Mustache line up. Creating HTML Templates with

Web applications use MVC architectures to separate business logic from the presentation views. Complex projects which involves large amounts of client side HTML manipulation with JavaScript can be difficult to maintain. In such scenarios we can use template systems to increase reusability and ease the task of managing views. provides a well documented template system which can be used to manage your templates. And, since mustache supports various languages, we don’t need a separate templating system on the server side. This article covers the basics of working with mustache. Names of different types of mustaches.

Why We Need Template Systems

Most developers that are not aware of template systems create new chunks of HTML code and dynamically insert them into the DOM using JavaScript. A common way of doing this is to specify the HTML elements in a string and then set the

property or call the jQuery

method. An example of this technique is shown below.

var dynamic_html = "<div><span>Highlighted</span><span>Author</span></div>"; document.getElementByID("container").innerHTML = dynamic_html;

Another method for building the DOM is to create elements and append them individually, as shown below.

var title = document.createElement('div'); var highlight = document.createElement('span'); var highlight_text = document.createTextNode("Highlight"); var author = document.createElement('span'); var author_text = document.createTextNode("Author"); var container = document.getElementById('container'); highlight.appendChild(highlight_text); title.appendChild(highlight); author.appendChild(author_text); title.appendChild(author); container.appendChild(title);

Both the methods above can be used effectively to add elements dynamically into your document. Consider a situation where we have a very well designed bullet list which needs to be used across three different types of pages in our site. Using these techniques, we would have to repeat the HTML code the list in three different locations. This is generally considered to be bad coding practice.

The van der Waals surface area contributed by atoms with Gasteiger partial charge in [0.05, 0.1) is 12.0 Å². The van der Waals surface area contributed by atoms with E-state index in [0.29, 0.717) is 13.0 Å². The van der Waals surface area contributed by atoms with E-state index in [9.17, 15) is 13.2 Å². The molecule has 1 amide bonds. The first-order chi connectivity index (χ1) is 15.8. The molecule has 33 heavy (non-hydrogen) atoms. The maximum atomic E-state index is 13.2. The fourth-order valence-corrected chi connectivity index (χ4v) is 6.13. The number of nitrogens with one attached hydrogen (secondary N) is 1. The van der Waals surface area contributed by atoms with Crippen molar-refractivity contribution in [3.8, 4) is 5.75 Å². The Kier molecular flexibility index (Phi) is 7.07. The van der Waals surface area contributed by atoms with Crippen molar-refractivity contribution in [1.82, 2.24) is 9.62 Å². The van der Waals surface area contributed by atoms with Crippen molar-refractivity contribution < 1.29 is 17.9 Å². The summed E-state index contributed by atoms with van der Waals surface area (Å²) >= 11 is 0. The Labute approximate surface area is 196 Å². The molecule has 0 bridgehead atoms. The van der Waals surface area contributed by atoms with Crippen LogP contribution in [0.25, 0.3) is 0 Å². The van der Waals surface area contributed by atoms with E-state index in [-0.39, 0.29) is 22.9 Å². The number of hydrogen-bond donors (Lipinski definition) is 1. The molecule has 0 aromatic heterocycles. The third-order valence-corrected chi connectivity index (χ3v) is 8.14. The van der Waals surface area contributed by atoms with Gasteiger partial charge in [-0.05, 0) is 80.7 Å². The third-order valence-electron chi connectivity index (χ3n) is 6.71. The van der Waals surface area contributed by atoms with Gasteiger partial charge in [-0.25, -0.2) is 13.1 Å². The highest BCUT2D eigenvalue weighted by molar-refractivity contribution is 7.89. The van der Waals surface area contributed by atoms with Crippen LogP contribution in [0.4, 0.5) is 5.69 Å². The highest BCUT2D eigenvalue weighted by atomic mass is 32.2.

In such scenarios we can use predefined templates in different locations without repeating the code. is a very popular template engine using JavaScript. Since mustache provides both server side and client side templates for numerous languages, we don’t have to worry about choosing separate template engines.

Getting Started with Mustache.js

Mustache is an open source logic-less template system developed for languages such as JavaScript, Ruby, Python, PHP, and Java. You can grab a copy of the library by visiting the official page on GitHub. Mustache provides templates and views as the basis for creating dynamic templates. Views contain the data to be included in the templates as JSON. Templates contain the presentation HTML or data with the template tags for including view data. Earlier, we mentioned mustache as logic-less. This means the templates will not contain any

loops. Now, let’s get started on mustache templates using a simple example.

<!doctype html> <html lang="en"> <head> Inline Method</title> <script type="text/javascript" src="mustache.js" ></script> <script> var view = { name: "Joe", occupation: "Web Developer" }; function loadtemp(){ var output = Mustache.render("{{name}} is a {{occupation}}", view); document.getElementById('person').innerHTML = output; } </script> </head> <body onload="loadtemp()" > <p id="person"></p> </body> </html>

Mustache with soul patch name

First, we need to include the file in the document. Then we can work on creating mustache templates. In the above example we have a view containing the name and occupation of a person. Then, we have the template inside the

function with presentation code and tags for name and occupation data. Tags are indicated by the double braces, or mustaches, that surround them. Now, let’s take a look at how the

Rendering Mustache Templates

The following code shows the implementation of the

function inside the file. Three parameters can be passed to

. The first two parameters,

can be considered as dynamic templates which you can inject into your main template. In our previous example, we passed the template as an inline parameter and the view as the second parameter, and assigned the result to the

Writer.prototype.render = function (template, view, partials) { return this.compile(template)(view, partials); };